During the process of moving my blog from one URL to another, I've perused my old posts. My writing reflects my journey; one that has moved from college-professor-based to life-based. In terms of ambivalence to my job (e.g., being the expert, yet being uncomfortable with judgment), my feelings are well-expressed in a blog post from October 4, 2008. A post I titled, "Grades and Misplaced Self-Worth":
"In the past couple years, I've explicitly talked with my students about (and now include in my syllabus) the important fact that they are not their grades. That is, their self-worth is not attached to a grade they get on a particular test or paper, or in a class, or even in their GPA at the end of college. In fact, their self-worth is not tied to any external achievements. They are all good, lovable people, just as they are. This is an important point for all of us to remember (I still sometimes struggle by equating myself with my job as a teacher and judging myself if I make a mis-step).
Does this mean students shouldn't care about learning or preparing for assignments? Of course not. For students who really want to be in college, learning is the key (learning both in and out of the classroom). And I will do all I can to encourage learning and to help students learn concepts and ideas (statistical ideas, in my case).
But it's important for college students (any students) to realize that their self-worth, their soul, their goodness is not tied to performance. Learn, learn, learn, yes! But don't create anxiety and extra pressure by tying personal goodness to the learning process. This is, of course, easier said than done. Unfortunately, there are messages throughout society that people are equated to outcomes (if you're not quite "good enough," then you can buy some new lotion or gadget or workout equipment to improve yourself). Furthermore, there are messages within academics that students are defined by their achievement in the classroom (GPAs "needed" for graduate school, constant comparison with other students, explicit messages from professors and advisors that students "aren't good enough" to make it through a particular class).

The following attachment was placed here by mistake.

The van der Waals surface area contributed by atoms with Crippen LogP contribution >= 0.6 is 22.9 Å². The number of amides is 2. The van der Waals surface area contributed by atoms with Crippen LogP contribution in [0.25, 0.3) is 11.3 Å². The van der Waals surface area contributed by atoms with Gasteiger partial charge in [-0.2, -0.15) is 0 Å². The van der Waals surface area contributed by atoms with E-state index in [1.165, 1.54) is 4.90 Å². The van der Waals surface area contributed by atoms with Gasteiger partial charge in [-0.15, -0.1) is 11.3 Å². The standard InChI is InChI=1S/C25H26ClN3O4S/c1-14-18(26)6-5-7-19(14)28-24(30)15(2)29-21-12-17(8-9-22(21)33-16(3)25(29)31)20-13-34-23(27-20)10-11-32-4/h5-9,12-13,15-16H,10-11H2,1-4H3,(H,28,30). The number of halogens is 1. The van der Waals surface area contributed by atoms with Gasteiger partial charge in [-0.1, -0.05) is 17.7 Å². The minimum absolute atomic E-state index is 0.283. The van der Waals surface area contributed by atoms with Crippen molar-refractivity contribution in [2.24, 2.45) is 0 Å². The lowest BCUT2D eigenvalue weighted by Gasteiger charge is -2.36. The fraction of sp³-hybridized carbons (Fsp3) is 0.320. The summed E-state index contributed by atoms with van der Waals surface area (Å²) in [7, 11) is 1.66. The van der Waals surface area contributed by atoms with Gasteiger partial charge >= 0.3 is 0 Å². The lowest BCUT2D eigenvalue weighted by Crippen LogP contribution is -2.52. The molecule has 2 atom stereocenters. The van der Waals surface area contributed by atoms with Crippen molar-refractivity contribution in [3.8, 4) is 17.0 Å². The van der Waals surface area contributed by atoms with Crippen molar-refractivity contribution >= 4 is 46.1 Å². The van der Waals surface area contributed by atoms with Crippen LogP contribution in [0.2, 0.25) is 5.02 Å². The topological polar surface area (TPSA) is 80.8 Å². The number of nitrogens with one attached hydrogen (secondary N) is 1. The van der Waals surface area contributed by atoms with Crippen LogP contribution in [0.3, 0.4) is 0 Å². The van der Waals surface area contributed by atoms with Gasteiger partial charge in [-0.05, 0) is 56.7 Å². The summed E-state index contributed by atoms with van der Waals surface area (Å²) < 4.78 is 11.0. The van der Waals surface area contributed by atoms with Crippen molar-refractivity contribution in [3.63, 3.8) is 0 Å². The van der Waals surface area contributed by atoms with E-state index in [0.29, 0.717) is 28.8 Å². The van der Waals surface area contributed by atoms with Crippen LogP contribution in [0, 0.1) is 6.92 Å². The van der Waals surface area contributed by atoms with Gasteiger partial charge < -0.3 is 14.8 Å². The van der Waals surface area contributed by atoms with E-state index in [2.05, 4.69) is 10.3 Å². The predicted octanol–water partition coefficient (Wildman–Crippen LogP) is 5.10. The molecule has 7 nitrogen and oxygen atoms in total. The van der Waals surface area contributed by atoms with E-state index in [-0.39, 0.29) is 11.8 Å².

Let's stop the madness! Let's stop thinking of our students as floating brains in our classrooms with no other interests, commitments, talents, and goodness. Let's encourage them to learn for learning's sake, yet to believe deep within themselves that they are good people, regardless of outcomes. Yes, we must assign grades, but, no, we don't have to add judgment on top of that. Let's give students room to learn, struggle, fail, prioritize, and grow by being supportive, not judgmental. (Most of them feel so many different pressures at the very time they are trying to find themselves and their voices.) Let's model for students that personal growth and balance are important steps along the life path."